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Japan and It's 5 Themes of Geography

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Autor:   •  June 5, 2011  •  Essay  •  1,725 Words (7 Pages)  •  2,982 Views

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Instead of choosing just one of the five themes of geography for my

project, I decided to pick a location that interests me then investigate all five

themes throughout my location. I chose Japan since this is a place I have always

wanted to visit, but do not think I will ever have the opportunity to go. While

investigating the five themes, I found the endless amount of depth to each theme.

Therefore, I will only briefly be addressing each geographic theme for Japan.

The first theme I will be addressing is location and regions. Japan is a series

of islands located to the east of Russia and Korea and is separated by the Sea of

Japan and is part of the continent Asia. The coordinates for the middle of Japan are

36 degrees north and 138 degrees east of the Prime Meridian. Japan is made up of

several thousands of islands. To the west is the North Pacific Ocean. Japan is about

300,000 kilometers and is about the size of California.

Japan is broken into eight regions as shown below in my example. Each

region varies some with difference in customs and culture. The first is the northern

most one you see below. It is called Hokkaido. Hokkaido is the second largest of

Japan's islands. It has very harsh winters at below zero temperatures with lots of

snow and very mild summers.

Hokkaido is the least

developed of Japan's islands,

therefore it attracts nature

lovers, skiers, and

snowboarders. Moving down

the map, the next place you

see is the Tohoku Region. It

is in the north part of Japan's

largest island, Honshu. This region seems to have a little of everything with its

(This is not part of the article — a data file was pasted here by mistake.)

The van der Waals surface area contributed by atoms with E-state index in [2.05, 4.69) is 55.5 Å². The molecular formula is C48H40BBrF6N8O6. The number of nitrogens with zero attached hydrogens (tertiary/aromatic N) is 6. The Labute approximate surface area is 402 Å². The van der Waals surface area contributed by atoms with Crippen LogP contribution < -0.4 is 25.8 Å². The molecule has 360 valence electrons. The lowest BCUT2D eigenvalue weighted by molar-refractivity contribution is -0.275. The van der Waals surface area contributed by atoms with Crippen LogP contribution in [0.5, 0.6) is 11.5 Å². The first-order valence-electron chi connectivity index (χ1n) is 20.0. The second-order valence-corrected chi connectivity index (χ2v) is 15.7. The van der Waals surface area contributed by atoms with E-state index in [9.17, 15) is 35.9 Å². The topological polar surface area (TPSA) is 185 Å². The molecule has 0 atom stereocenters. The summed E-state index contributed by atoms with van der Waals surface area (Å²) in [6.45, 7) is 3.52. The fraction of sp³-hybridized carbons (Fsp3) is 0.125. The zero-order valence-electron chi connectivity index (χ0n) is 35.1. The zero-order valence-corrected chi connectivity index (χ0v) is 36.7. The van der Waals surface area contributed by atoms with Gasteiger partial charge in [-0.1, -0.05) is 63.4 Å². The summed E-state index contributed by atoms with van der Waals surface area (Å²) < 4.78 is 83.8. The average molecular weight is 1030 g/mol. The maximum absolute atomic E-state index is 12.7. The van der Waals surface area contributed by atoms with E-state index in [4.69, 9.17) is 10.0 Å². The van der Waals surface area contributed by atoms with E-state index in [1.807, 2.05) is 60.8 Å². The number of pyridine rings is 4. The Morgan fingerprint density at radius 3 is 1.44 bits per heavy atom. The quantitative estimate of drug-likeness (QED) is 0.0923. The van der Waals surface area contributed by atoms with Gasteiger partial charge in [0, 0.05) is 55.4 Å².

countrysides, mountains, lakes, and it's hot springs. This region has harsh winters

much like the Hokkaido region, but it is known for producing very high quality

rice. The next region is the Kanto region. This region is just a very large plain and

because of that, this is where the large cities of Tokyo and Yokohama are located.

Being the home of such large cities the Kanto Region is very dense in population,

probably the most populated part of Japan. The Chubu Region is in the middle of

Honshu. What I found interesting about the Chubu Region is that this region is also

broken into three other regions within itself. The northern part of the Chubu

Region along the coast is also known as the Hokuriku Region. The mid part of

Chubu is called the Koshinetsu Region and the southern part is called Tokai

Region. The Kinki Region is usually referred to as Kansai. This is the political and

cultural center for Japan, much like Seattle and Olympia are for Washington. This

region is the home of many popular cities such as Osaka and Kyoto. The Chugoku

Region is on the western part of Honshu. This region is also divided into two other

regions within itself. One is Sanyo, along the Seto Inland Sea coast. This part is

very urbanized and industrialized. The other is Sanin which is along the coast of

the Sea of Japan. This part is very rural and much less developed than Sanyo.

South of Chugoku is the Shikoku Region. This region is Japan's fourth largest

island and the smallest of the four main islands. It is also the least populated out of

them. Kyushu Region is the southernmost if Okinawa is included with it. I do not

think it should be, but I have found many resources that do include Okinawa with

Kyushu. Kyushu is one of the first places of Japanese civilization. Because of this,

Kyushu has lots of historic treasures. Okinawa is considered by most to be part of

the Kyushu Region. It consists of many small islands closely together that run in a

chain from Kyushu to Taiwan. This stretch is over one thousand kilometers.

The next two themes I will look at are the nature-culture and the cultural

landscape of Japan. Since Japan consists of many islands and much of Japan is on

a coastline, fishing is an important way of life. In the non-urbanized parts of Japan,

you will mostly find small fishing villages on the outskirts by the water or strip

mines in the mountainous regions. However, a lot of these places have been

abandoned for the crowded city life. Also, agriculture is very important there. They

are the largest producer of some of the highest quality rice with all the rice paddies.

Japan has a very rough terrain covered with mountains, many of which are

volcanoes. With the mountains


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